I felt all sorts of things during these days. The biggest feeling, and this is SO cheesy but sorry bout it, was that I felt simply alive. Nobody gets into cooking for the money, and I was no exception. But after being in tech, an industry that is fueled so much by money, I had forgotten what my core identity was and what actually ignited me. In Paris, I felt so fulfilled that I didn’t need anything or anyone else. In Paris, I was complete.
I also felt immense fear. Fear about coming back to the US to a life that was so subpar (at this point I didn’t have any job prospects, nor savings). Fear about staying in Paris (to run away? to try something new?). Fear about throwing away an opportunity to finally practice what I love again (some years before, I turned down a pastry job at the Fairmont Hotel which to this day is one of my biggest what-if life moments). Fear about not ever feeling as complete as I did then, ever again.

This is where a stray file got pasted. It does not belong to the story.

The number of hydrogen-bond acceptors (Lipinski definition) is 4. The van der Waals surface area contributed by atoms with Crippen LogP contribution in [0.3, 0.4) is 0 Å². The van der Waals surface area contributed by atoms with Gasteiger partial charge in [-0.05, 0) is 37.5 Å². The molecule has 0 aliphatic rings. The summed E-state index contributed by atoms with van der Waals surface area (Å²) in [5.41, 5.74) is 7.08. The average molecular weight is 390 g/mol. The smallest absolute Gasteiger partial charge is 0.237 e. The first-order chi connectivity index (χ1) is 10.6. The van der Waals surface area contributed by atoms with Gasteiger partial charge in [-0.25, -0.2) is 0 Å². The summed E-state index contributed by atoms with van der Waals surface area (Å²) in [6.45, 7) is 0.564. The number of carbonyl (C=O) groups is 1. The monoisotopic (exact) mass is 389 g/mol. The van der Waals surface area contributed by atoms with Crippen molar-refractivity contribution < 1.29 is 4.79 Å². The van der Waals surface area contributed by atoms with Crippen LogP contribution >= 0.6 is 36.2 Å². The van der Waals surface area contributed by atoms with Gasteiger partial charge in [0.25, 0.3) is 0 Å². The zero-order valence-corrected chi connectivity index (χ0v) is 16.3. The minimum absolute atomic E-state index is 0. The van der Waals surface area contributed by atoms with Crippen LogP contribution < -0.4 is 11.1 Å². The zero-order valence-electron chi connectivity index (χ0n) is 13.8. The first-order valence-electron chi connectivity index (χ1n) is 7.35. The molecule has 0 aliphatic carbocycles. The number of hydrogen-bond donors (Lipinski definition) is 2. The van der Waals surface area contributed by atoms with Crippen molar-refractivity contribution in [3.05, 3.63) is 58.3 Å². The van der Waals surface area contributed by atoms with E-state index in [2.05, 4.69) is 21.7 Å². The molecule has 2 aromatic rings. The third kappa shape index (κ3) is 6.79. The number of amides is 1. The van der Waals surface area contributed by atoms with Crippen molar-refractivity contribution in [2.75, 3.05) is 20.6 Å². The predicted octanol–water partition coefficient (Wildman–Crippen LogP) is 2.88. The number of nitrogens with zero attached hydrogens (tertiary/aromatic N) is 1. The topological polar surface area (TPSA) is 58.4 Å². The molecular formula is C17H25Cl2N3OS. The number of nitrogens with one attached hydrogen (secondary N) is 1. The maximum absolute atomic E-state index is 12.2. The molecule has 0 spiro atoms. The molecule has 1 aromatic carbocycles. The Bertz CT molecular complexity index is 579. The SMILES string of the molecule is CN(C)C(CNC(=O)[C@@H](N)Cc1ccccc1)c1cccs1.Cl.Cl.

As y’all know, I came back. It’s hard to explain fully why I returned, mostly because even now, a year later, I still don’t know if I made the right decision. I came back for a (tech) job that could give me the financial stability I craved; I came back for my family; I came back because I didn’t know yet what my next steps in food would or should be. I came back because I wasn’t ready to leave San Francisco, not yet.
A year later, my mind often wanders to Paris— to Velib bike rides to class; to ordering (and eating) 3 types of croissants for breakfast; to sunsets at Sacre Coeur. I often feel embarrassed. I rallied everyone up to get these advanced certifications and for what, to come back to America and work in tech? To sell out again?